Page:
Like many of our WILT subjects, Nikki Graham has always been musical.”I don’t really remember a specific time that ‘got me into music.’ It was just always a part of my life,” says the Trouble In The Town organizer, Class System singer/guitarist, and curator this month’s WILT playlist.
Graham started Class System in the summer of 2013 with her friend Duncan Bender. The name was their way of calling out the “society in which Americans are forced to live. We don’t have equality. We have people at the very top taking advantage of the ones at the bottom. And the middle is almost non-existent now. We’re plagued with all different types of class systems here – economic, racial, gender, etc. and things need to change.”
At the time, Graham had only ever sung vocals, including a lead vocal stint in a band called The Abuse (2002-2007). And while Bender could play drums and guitar, “we agreed he’d play drums because we figured that finding a guitar player would probably be easier than a drummer.” It wasn’t. Eventually, Graham, who had never played an instrument before, picked up a guitar and “learned some chords to get things going.” Soon they had their first bassist, Sophia Flores (now of Crude Studs) and by January of 2014, were playing their first show.
The line up has changed since then, seeing Flores leave and Mike Miner take her place briefly before ultimately being replaced by Graham’s husband Tyson. Bender moved to Los Angeles and now plays guitar for Vicios. He was replaced by Tommy Ghiorso, and while Graham still plays rhythm guitar, Jakobe Moreno joined the band to take lead guitar slot.
Class System plays UK82 and Oi!, fast, hard styles of post-seventies punk that talk a lot about social issues. The word “Oi!” is the Cockney equivalent to “Hey!” The genre is “for the common people, working class, skinheads, and people struggling to get by.” Meanwhile, UK82 references 1982 in the UK, a time when the country was in a recession. “People were out of work. They were angry and resentful of what their government was allowing to happen.” While the genres both started out in the UK, Graham says lots of American bands play them and “the sentiments are transferrable.”
In addition to Class System, Graham has also founded Trouble In The Town, an all-vinyl dance party named after the Dandy Livingstone reggae song of the same name. Graham started the event in July of last year. “I used to go out to the Bay for reggae or soul nights and was really missing them since I can’t get out there as much. I needed to have something like that here and I realized from talking to other people, they did too.”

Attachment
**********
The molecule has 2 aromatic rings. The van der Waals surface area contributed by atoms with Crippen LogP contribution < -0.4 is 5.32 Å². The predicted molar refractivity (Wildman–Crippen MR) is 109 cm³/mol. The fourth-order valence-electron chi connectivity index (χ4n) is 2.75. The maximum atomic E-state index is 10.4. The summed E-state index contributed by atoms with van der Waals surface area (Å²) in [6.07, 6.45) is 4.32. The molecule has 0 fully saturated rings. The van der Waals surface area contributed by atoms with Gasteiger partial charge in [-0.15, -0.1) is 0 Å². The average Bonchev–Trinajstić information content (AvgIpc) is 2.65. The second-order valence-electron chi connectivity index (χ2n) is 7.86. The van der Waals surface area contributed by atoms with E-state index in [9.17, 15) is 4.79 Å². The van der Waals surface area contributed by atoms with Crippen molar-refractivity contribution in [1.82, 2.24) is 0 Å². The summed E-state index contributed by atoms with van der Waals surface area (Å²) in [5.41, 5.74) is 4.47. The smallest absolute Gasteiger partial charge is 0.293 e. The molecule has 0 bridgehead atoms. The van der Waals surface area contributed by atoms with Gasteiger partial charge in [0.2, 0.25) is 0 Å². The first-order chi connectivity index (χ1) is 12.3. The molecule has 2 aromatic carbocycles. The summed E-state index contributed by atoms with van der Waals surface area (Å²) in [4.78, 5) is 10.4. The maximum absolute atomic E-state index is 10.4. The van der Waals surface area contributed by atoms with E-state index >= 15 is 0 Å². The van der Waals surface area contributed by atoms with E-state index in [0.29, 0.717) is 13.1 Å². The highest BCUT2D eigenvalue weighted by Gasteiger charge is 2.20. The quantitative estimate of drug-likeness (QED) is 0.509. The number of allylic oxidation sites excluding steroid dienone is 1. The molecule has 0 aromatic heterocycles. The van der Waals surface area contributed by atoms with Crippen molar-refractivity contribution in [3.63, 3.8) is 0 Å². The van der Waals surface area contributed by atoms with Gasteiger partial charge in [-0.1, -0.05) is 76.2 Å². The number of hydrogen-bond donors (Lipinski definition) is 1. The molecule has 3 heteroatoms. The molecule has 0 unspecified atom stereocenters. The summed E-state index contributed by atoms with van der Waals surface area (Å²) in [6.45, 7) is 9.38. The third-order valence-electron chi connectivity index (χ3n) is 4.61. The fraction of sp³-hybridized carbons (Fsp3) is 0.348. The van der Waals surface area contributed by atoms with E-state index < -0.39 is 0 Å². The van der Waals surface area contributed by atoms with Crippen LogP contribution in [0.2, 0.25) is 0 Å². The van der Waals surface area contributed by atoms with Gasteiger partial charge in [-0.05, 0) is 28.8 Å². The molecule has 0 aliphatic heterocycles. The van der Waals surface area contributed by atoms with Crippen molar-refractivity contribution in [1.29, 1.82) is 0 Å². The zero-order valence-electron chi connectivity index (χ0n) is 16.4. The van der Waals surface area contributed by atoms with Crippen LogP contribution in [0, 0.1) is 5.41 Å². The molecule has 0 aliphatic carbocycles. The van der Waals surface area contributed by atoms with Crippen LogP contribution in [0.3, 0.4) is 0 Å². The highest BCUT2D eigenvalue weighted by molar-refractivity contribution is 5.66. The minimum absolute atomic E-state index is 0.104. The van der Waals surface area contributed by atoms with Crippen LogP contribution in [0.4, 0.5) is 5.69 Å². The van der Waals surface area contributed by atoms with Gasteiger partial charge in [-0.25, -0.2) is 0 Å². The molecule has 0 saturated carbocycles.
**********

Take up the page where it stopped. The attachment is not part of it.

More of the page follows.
Beyond booking a few shows, Graham had never put together an event like this before. Her husband helped her organize that first party and Matthew Marujo from Café Colonial let them use the venue as a trial. “It turned out great! I thought Café Colonial would be the perfect spot because it’s an all-ages venue and I wanted it to be as inclusive as possible. Plus, their food is great.”
Now Graham does the event quarterly “to keep it fresh. I didn’t want to overdo it. I want it to be an event that people plan for and look forward to going to.” She tries to book a mix of local and out of town reggae and soul DJs. “It’s really just about everyone coming together to support our scene and subculture and having a good time. We’ve had people learn to DJ for the first time at a couple of these, too.”
The shows focus on the genres of Northern Soul and Skinhead Reggae. “Skinhead Reggae is the early reggae from Jamaica, around the late 60’s,” says Graham, “I get a lot of questions about the Skinhead part of it so I’ll briefly explain: Skinheads came out of the mod culture in England and the Rude Boy culture from Jamaica. These were working-class people who loved to dress up and to go to dancehalls on the weekend and have a good time, blow off steam. Original Skinheads were not racist… White nationalists and neo-nazi adopted the style and soiled the name.” [editor’s note: For more information on this, check out this well-cited Wikipedia page.]
And for those of you worried about the other kind of skinheads at the event: “I want to be very clear – Racism is not tolerated at Trouble In The Town. We will not tolerate bigotry of any type.”
Northern Soul is American soul music from the early to mid-’60s. “It’s kinda like Motown, but not so much the mainstream groups that were big in the US. It’s called Northern Soul because it gained a lot of popularity in Northern England.”
So what is Class System and Trouble In The Town founder Nikki Graham listening to?
Class System will be releasing a new 7-inch record Civil Unrest through Crowd Control Media soon, with the help of Joe Cooper of Pleasant Noise Recordings and Pat Hills of Earth Tone. “CCM has been putting out a lot of awesome stuff and doing great things for the U.S. Oi! scene. Definitely check them out if you like that style of music.” The band has recently released a new track off the album “Resist and Unite,” you can listen to it here. There is no drop date for the album yet, but they are hoping for a summer release.
The next Trouble In The Town will be on June 16th at 8 pm. It is all ages and free but donations to Café Colonial are welcome. You can get more info about the show here and about the Trouble In The Town event series here.
Words: Katta Hules. Photos courtesy of Nikki Graham.